1964 Tokyo. Yoshinobu Miyake, Japan’s first gold medal winner.

The second film of the 1964 Tokyo Olympics, Sensation of the Century (or Passion of the Century) is aimed at the domestic audience and gives much more attention to Japanese athletes than Kon Ichikawa’s Tokyo Olympiad. For example, the first footage of athletes competing (37 minutes into the film) shows a Japanese weightlifter, Yoshinobu Miyake, winning Japan’s first gold medal of the Games. Next up is freestyle wrestling, in which local wrestlers won all three of the lower weight divisions, making up for their nation’s “humiliating defeat” at the 1960 Rome Olympics. We are also shown two Japanese earning gold medals in Greco-Roman wrestling, thanks to help from a Turkish coach.

Sensation of the Century goes into even greater deal than Ichikawa’s version of the Torch Relay and the Parade of Nations at the Opening Ceremony. The Flame is run through several Asian cities on its way to Japan. In Tehran, the runners are accompanied by Iranian polo players on horseback carrying polo mallets. During the Parade of Nations, we learn that eleven African nations are taking part for the first time. The Cubans enter carrying small Japanese flags. The American athletes, wearing cowboy hats, are described as “flamboyant.” As the Vietnamese athletes march into the stadium, their nation is described as “war-torn.”

The Olympic Flag is raised on a pole 15.21 meters high to commemorate the triple jump world record set by Japan’s first Olympic champion, Mikio Oda, in 1928.

Coverage of athletics is foreshortened to allow more time to cover other sports. We are told so often that this or that final was “intense” that one wonders if non-intense Olympic finals are even possible. There is a helpful explanation of modern pentathlon, both its origins and its rules. We are treated to some of the action in the team sport finals, including football, field hockey and basketball. The brief coverage of sailing is highlighted by mention of one incident. On a windy day during the Flying Dutchman event, the Australian pair of John Dawe and Ian Winter capsizes. The Swedish sailors, brothers Lars and Stig Käll, double back to help them.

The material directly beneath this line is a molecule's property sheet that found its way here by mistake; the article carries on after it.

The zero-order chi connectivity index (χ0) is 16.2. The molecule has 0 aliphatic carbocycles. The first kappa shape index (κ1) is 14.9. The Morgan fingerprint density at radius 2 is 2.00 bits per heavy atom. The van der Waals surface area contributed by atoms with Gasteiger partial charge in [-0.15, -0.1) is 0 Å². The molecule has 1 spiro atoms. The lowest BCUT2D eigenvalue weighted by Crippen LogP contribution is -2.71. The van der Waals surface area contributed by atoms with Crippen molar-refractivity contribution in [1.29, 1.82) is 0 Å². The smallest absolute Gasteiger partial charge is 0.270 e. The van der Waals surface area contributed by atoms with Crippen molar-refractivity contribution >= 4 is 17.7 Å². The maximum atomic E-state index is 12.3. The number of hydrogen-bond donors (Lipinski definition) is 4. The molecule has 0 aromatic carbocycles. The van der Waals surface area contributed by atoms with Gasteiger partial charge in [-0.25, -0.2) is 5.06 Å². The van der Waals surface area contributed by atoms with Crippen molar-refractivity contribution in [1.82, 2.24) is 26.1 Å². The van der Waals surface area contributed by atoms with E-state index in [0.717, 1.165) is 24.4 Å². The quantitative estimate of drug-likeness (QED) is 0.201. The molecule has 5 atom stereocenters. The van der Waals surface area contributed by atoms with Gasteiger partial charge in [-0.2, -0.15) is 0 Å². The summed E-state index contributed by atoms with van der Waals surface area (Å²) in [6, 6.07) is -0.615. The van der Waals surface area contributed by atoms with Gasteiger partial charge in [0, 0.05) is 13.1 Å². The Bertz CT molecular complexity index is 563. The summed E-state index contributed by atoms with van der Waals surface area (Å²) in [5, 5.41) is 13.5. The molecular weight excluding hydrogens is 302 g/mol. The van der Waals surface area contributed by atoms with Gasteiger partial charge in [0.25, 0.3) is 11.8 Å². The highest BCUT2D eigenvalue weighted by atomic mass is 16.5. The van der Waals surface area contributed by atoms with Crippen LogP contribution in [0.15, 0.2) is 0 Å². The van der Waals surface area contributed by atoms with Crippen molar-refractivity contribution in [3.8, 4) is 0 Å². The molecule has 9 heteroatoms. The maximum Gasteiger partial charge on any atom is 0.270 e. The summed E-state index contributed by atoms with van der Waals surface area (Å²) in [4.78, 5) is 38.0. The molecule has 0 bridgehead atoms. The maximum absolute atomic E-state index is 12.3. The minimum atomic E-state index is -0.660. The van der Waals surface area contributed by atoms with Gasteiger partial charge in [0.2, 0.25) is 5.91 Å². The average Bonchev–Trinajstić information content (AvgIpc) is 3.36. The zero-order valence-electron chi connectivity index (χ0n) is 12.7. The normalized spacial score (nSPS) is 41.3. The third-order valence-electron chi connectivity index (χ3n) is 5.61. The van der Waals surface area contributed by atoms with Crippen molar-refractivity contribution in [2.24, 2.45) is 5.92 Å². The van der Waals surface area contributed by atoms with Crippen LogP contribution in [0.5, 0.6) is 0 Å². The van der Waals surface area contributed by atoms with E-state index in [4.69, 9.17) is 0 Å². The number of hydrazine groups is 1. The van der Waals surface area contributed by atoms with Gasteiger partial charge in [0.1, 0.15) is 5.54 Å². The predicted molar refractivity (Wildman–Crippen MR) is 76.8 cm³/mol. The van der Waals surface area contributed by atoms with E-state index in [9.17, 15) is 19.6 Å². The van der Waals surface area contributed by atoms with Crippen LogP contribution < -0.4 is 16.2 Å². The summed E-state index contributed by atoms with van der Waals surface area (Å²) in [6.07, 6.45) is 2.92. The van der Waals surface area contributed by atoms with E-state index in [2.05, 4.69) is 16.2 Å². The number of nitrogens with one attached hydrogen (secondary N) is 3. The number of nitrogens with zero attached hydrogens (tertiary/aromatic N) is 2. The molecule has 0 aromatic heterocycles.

In this version, using the same footage as Ichikawa’s film, we watch the final of women’s foil fencing, but this time we are informed that the winner, Ildikó Rejtő-Ujlaky of Hungary, is deaf.

The final portion of the film focuses on Japanese successes, including men’s gymnasts and Takao Sakurai, Japan’s first Olympic boxing champion. In fact, there would not be a second one until 2012.

Judo was included in the Olympic program for the first time, and winning for the Japanese was a matter of national pride. Their judokas did earn gold medals in three of the four divisions, but in the final, open class, Japanese veteran Akio Kaminaga gambles with a risky takedown move (tai-otoshi), only to have Dutch giant Anton Geesink counterattack and win the match. The film’s narrator asks if the era of skill over strength is over.

Using mostly the same footage as Ichikawa, Sensation of the Century concludes its competition coverage with the women’s volleyball final.

The Closing Ceremony is presented as a joyous affair, as the foreign athletes run into the stadium and even hoist the gentleman bearing the Japanese flag onto their shoulders and carry him around the track. The Japanese athletes are the only ones to enter as a team, with their many medalists leading the way.